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A TV presenter has won a court case against the BBC for injuries caused by a 'human crash test dummy stunt'. 
Jeremy Stansfield, a TV presenter who hosted Bang Goes The Theory, has won a £1.6 million payout from the BBC after being used as a human crash dummy for the show. 
 
Stansfield presented the BBC show from 2009 until 2014, with the incident happening during a 2013 episode. He initially sued the BBC for £3.7 million, claiming that his broadcasting career had been ruined by the head injuries and traumatic brain injuries caused by the accident. 
 
Jeremy Stansfield believes that he suffered from a number of injuries during the incident, including: 
 
“chronic pain in the spine, head and face; visual disturbance; tinnitus; headaches; dizziness; nausea; vertigo, disturbed sense of smell; fatigue and reduced mental stamina; sleep disturbance; intolerance/sensitivity to noise and light; cognitive difficulties and personality change.” 

How was Jeremy Stansfield injured in Bang Goes The Theory? 

Stansfield, 42 at the time, was injured during an episode of Bang Goes The Theory revolving around the safety of front-facing and rear-facing child car seats. 
 
As part of the experiment, he was "strapped into a rig like a go-cart which was propelled along a track into a post”. The experiment was calculated by Stansfield himself to represent the impact of a car colliding with a lamppost in an urban setting, or what could be known as a low-velocity impact road traffic accident. 
 
The experiment seems strange, with Jeremy Stansfield himself stating to the camera that he was attempting to simulate a road traffic collision ‘of the sort that commonly causes injury’, despite being a low-velocity impact. The case also revealed that the BBC had been warned of the danger themselves, yet the tests went ahead regardless. 
 
Mrs Justice Yip, a renowned judge of the High Court, questioned whether someone of his intelligence should have recognised the risk of injury involved with the stunt, and our personal injury solicitors would have to ask the same questions. 
 
Because of this obvious liability split, agreed before the hearing to be set at 2/3 in favour of Stansfield, he was able to achieve damages of £1.6 million in the case for his injuries. Stansfield’s contributorily negligence can be seen explained fully here. 

Low velocity impact in road traffic accident claims explained:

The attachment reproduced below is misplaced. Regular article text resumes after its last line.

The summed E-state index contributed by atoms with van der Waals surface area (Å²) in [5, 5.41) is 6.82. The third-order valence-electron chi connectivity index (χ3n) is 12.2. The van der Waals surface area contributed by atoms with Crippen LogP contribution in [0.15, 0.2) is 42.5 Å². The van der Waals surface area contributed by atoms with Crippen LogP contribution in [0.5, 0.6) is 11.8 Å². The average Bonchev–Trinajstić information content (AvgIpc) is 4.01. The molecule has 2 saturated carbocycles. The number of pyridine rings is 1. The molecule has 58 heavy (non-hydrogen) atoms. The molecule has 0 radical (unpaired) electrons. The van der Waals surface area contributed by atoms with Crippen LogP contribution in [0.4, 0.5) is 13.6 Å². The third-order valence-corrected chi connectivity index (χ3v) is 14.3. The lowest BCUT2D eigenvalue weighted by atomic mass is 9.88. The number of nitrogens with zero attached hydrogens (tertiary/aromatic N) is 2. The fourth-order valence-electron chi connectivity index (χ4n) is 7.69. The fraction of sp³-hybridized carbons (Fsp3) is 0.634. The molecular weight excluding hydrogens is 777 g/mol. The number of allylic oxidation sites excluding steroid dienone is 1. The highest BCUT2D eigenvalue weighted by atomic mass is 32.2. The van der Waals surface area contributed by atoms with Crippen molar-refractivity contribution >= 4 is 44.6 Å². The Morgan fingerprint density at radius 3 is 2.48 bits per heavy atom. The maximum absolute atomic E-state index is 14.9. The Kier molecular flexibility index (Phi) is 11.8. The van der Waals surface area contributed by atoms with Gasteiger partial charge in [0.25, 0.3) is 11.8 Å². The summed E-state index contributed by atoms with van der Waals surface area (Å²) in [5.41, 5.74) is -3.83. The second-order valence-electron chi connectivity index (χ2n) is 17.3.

In road traffic accident claims, low-velocity impact is a term commonly used by defendants who are attempting to claim that a collision was not of a high enough force to cause the injuries that the claimant is suggesting they have suffered. 
 
However, even if you have been injured in a road traffic accident at low speed, or even when stationary, and believe that the other party involved may use a low-velocity impact allegation in order to render your claim invalid, this does not have to be the case. 
 
Jeremy Stansfield’s injury claim is a prime example of when a minor seeming road traffic collision at the time can lead to a significant amount of financial compensation in a subsequent personal injury claim. 
 
It is always important to work with an expert road traffic accident solicitor who is well experienced in proving liability and winning financial compensation in claims just like yours for clients just like you. 
 
Here at MG Legal, our personal injury solicitors are well experienced in all types of road traffic accidents, for all kinds of road users, as seen here. 
 
So, if you are injured in any way in a road traffic accident that was not your fault, or was only partly your fault, as was the case for Stansfield, contact our road traffic accident solicitors today to speak to an expert within one working hour. 
 
We offer all potential clients a free, no-obligation discussion with a solicitor, and accept all road traffic accident claims on a NO IN NO FEE basis. To learn more about our team, browse our website here, or read our reviews here. 
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